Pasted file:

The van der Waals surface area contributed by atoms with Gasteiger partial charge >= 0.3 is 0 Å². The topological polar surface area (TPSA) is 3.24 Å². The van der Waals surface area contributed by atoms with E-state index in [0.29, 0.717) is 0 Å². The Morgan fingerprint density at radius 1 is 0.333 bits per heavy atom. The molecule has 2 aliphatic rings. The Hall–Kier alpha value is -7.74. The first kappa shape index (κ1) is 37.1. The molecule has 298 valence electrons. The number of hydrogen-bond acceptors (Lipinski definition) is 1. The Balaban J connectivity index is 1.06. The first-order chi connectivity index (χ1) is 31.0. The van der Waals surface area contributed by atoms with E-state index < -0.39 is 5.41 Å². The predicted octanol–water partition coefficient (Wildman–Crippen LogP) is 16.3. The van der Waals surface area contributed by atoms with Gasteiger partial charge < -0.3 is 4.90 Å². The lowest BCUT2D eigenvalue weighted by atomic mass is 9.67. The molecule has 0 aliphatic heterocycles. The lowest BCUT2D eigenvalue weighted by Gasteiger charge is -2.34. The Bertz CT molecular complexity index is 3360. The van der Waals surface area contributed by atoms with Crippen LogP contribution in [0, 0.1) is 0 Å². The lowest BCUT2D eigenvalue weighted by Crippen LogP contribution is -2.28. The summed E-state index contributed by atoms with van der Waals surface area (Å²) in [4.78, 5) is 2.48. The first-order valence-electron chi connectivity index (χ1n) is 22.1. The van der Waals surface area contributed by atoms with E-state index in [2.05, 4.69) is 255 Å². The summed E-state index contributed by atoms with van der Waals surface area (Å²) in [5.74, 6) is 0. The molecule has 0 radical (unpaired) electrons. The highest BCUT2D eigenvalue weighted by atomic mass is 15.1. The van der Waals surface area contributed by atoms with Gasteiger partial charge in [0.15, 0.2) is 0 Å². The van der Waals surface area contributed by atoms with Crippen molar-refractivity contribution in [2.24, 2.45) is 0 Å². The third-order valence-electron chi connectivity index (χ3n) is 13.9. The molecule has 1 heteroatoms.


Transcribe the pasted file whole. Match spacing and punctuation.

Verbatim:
The van der Waals surface area contributed by atoms with Gasteiger partial charge >= 0.3 is 0 Å². The topological polar surface area (TPSA) is 3.24 Å². The van der Waals surface area contributed by atoms with E-state index in [0.29, 0.717) is 0 Å². The Morgan fingerprint density at radius 1 is 0.333 bits per heavy atom. The molecule has 2 aliphatic rings. The Hall–Kier alpha value is -7.74. The first kappa shape index (κ1) is 37.1. The molecule has 298 valence electrons. The number of hydrogen-bond acceptors (Lipinski definition) is 1. The Balaban J connectivity index is 1.06. The first-order chi connectivity index (χ1) is 31.0. The van der Waals surface area contributed by atoms with E-state index < -0.39 is 5.41 Å². The predicted octanol–water partition coefficient (Wildman–Crippen LogP) is 16.3. The van der Waals surface area contributed by atoms with Gasteiger partial charge < -0.3 is 4.90 Å². The lowest BCUT2D eigenvalue weighted by atomic mass is 9.67. The molecule has 0 aliphatic heterocycles. The lowest BCUT2D eigenvalue weighted by Gasteiger charge is -2.34. The Bertz CT molecular complexity index is 3360. The van der Waals surface area contributed by atoms with Crippen LogP contribution in [0, 0.1) is 0 Å². The lowest BCUT2D eigenvalue weighted by Crippen LogP contribution is -2.28. The summed E-state index contributed by atoms with van der Waals surface area (Å²) in [4.78, 5) is 2.48. The first-order valence-electron chi connectivity index (χ1n) is 22.1. The van der Waals surface area contributed by atoms with E-state index in [2.05, 4.69) is 255 Å². The summed E-state index contributed by atoms with van der Waals surface area (Å²) in [5.74, 6) is 0. The molecule has 0 radical (unpaired) electrons. The highest BCUT2D eigenvalue weighted by atomic mass is 15.1. The van der Waals surface area contributed by atoms with Gasteiger partial charge in [0.15, 0.2) is 0 Å². The van der Waals surface area contributed by atoms with Crippen molar-refractivity contribution in [2.24, 2.45) is 0 Å². The third-order valence-electron chi connectivity index (χ3n) is 13.9. The molecule has 1 heteroatoms.